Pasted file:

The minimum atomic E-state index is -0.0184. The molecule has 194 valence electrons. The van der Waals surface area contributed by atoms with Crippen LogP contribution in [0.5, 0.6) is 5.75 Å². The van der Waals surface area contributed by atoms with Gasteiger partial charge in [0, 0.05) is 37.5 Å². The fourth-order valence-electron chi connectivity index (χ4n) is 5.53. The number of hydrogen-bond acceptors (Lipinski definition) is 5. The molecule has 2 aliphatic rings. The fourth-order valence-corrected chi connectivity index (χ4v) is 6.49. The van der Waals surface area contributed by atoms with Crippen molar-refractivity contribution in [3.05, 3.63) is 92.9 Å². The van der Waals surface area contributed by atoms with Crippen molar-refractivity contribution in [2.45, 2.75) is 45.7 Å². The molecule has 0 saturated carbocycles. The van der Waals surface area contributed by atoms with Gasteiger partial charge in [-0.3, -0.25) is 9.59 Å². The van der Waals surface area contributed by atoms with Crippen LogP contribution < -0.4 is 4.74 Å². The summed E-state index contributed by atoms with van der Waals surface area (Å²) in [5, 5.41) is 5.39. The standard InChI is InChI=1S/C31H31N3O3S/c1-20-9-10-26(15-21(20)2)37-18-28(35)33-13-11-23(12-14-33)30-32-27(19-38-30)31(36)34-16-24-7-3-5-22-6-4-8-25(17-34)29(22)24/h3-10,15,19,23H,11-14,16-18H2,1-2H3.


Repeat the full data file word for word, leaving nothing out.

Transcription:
The minimum atomic E-state index is -0.0184. The molecule has 194 valence electrons. The van der Waals surface area contributed by atoms with Crippen LogP contribution in [0.5, 0.6) is 5.75 Å². The van der Waals surface area contributed by atoms with Gasteiger partial charge in [0, 0.05) is 37.5 Å². The fourth-order valence-electron chi connectivity index (χ4n) is 5.53. The number of hydrogen-bond acceptors (Lipinski definition) is 5. The molecule has 2 aliphatic rings. The fourth-order valence-corrected chi connectivity index (χ4v) is 6.49. The van der Waals surface area contributed by atoms with Crippen molar-refractivity contribution in [3.05, 3.63) is 92.9 Å². The van der Waals surface area contributed by atoms with Crippen molar-refractivity contribution in [2.45, 2.75) is 45.7 Å². The molecule has 0 saturated carbocycles. The van der Waals surface area contributed by atoms with Gasteiger partial charge in [-0.3, -0.25) is 9.59 Å². The van der Waals surface area contributed by atoms with Crippen LogP contribution < -0.4 is 4.74 Å². The summed E-state index contributed by atoms with van der Waals surface area (Å²) in [5, 5.41) is 5.39. The standard InChI is InChI=1S/C31H31N3O3S/c1-20-9-10-26(15-21(20)2)37-18-28(35)33-13-11-23(12-14-33)30-32-27(19-38-30)31(36)34-16-24-7-3-5-22-6-4-8-25(17-34)29(22)24/h3-10,15,19,23H,11-14,16-18H2,1-2H3.